John Smith, Jim Baikie, Sean Phillips and Duncan Fegredo
Review by Luke Williams
New Statesmen was the ignored second child to the attention seeking first born Third World War in Fleetway’s late eighties / early nineties punt into “mature comics” Crisis.
Brain behind Tyranny Rex, Indigo Prime and various Future Shocks, writer John Smith was paired up with veteran artist Jim Baikie to create a retro futuristic political thriller cum Watchmen pastiche. Set in a future where genetics had advanced sufficiently for the USA to have won the superhuman arms race, where the EEC is a superpower, Britain had become the 51st state of a debauched and super powered celebrity obsessed USA
The US government had created the Optimen, gifted with “hard” (physical strength) and or soft (psychic) talents. Once their existence was revealed to the world, these Optimen were each assigned as the representative of each of the 51 states of the USA.
Five of those statesmen are known as the “Halcyons” “Ice queen” Meridian, the tortured and troubled Burgess, sleaze ball Vegas, stoic Cleve and party boy Dalton. The Halcyons are tasked with dirty undercover jobs for the government, which nevertheless still manage to attract significant attention. Their latest target is the Statesmen Phoenix of Nevada, an evangelist running for President, but on a wave of corruption and blackmail. He was too popular, he has to go; either by fair means, or more likely, foul.
As a strip New Statesmen is a bold attempt at rising the wave of “mature” comics. In his introduction to the collected edition, Smith describes it as a mystery story, but pare away the occasionally confusing story telling techniques and you are left with a fairly straightforward if under developed plot, swamped with ideas.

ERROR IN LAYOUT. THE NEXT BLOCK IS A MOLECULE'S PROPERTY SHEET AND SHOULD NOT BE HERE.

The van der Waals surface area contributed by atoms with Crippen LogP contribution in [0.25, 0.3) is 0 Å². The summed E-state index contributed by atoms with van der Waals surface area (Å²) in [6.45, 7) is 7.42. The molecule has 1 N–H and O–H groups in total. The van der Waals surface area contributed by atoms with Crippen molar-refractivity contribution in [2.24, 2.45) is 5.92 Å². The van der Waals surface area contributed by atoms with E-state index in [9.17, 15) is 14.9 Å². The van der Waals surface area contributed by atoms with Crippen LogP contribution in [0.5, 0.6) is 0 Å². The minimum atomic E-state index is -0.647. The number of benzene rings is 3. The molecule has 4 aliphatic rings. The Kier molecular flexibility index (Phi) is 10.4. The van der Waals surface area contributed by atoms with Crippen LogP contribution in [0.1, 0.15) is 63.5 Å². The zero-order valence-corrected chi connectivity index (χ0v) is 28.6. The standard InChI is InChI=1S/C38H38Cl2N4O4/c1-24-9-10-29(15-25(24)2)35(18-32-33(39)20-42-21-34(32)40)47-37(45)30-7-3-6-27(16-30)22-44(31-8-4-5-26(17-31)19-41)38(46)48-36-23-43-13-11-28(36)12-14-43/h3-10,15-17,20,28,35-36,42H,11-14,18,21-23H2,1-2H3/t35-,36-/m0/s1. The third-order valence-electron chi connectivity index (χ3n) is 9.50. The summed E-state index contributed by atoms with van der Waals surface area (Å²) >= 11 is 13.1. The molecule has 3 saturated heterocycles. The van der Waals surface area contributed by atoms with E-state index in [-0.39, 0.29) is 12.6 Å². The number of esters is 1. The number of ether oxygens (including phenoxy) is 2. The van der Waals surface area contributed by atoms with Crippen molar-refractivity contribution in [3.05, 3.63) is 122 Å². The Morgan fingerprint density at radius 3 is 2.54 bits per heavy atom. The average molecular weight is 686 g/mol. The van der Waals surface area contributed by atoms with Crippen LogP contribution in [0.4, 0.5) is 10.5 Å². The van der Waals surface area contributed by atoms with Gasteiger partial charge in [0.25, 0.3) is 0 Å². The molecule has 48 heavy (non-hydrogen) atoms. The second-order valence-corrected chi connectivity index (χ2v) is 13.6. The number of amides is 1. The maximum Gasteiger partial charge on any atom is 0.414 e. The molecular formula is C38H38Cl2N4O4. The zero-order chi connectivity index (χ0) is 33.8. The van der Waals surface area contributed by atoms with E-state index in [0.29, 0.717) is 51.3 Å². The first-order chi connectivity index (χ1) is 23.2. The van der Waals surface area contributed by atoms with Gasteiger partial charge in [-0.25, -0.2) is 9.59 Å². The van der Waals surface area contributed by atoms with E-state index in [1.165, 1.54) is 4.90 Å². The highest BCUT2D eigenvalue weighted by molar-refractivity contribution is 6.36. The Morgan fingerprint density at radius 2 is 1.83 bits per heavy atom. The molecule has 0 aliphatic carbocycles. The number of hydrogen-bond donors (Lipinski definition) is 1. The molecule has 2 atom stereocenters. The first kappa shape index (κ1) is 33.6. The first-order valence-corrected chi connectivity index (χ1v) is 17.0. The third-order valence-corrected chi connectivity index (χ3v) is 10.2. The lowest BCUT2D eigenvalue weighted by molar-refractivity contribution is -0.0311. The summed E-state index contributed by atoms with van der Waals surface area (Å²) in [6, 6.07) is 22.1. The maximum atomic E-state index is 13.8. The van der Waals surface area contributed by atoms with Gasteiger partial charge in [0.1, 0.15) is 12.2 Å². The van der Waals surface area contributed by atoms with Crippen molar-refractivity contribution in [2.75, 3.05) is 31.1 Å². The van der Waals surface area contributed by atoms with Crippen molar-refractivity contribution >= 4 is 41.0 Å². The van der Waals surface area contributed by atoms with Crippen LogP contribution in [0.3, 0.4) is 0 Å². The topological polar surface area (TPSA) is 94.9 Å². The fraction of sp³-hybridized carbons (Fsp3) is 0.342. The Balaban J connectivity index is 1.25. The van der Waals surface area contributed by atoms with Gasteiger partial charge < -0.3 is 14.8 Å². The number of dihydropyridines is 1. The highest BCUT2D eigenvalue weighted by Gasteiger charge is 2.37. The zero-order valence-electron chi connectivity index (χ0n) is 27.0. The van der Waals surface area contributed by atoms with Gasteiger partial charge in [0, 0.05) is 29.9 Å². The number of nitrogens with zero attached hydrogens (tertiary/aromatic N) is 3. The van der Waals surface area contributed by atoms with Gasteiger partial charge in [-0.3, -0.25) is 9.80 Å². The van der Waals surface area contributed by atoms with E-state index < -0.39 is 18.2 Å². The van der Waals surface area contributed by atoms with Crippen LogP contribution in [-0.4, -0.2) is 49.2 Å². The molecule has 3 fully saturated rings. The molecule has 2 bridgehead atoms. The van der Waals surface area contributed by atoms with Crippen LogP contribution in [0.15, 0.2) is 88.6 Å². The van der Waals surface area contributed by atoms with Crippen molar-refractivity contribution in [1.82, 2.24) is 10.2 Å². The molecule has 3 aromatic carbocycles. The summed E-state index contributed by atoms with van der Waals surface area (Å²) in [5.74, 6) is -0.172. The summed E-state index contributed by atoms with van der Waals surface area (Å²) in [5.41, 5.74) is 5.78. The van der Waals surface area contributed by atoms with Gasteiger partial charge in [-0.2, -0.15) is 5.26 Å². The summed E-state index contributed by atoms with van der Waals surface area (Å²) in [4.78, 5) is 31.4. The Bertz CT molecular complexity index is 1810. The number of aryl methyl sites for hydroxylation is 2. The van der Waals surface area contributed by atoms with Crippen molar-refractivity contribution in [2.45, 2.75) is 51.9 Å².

The late Jim Baikie’s art is beautiful, bold colours and dynamic page compositions adn underappreciated master of comics. The appearance of Sean Phillips on fill ins appears to attemptto copy Baikie’s style, but only achieves to break up the flow. It’s only toward the end of this collection that Phillips as we know and love him appears. The final visual is a young Duncan Fegredo, freewheeling, light and almost impressionistic, lovely stuff.
Baikie and Smith don’t shy away from violence, there’s plenty of claret spilled on these pages interspersing the dialogue heavy scenes and Smith’s often cryptic script. The jump cuts between scenes hide some uneven pacing and Smith gets side tracked quite easily. The plot builds slowly, before seemingly sprinting to the denouement. It feels that Smith wanted to clear the decks of the strip so that he could Smith could start developing the weird body horror and genetic experimentation themes that had been bubbling away in the background, sadly not realised.
An odd partner to Mills and Ezquerra polemical Third World War in the early issues of Crisis, its violence, political and science fiction trappings were an incongruous fit in the woke, before there was a woke, sister comic to 2000AD.For all its pacing flaws and the fact that reading it episodically made it occasionally incomprehensible, it has fully realised, believable characters, great dialogue, and beautiful art, but it’s not an easy read. The edition reviewed is the sole collection of the series, althought it was also reproduced in 5 US comic sized issues in a failed attempt to crack the American market. Out of print for many years, a digital edition wouldn’t go amiss – how about it Rebellion?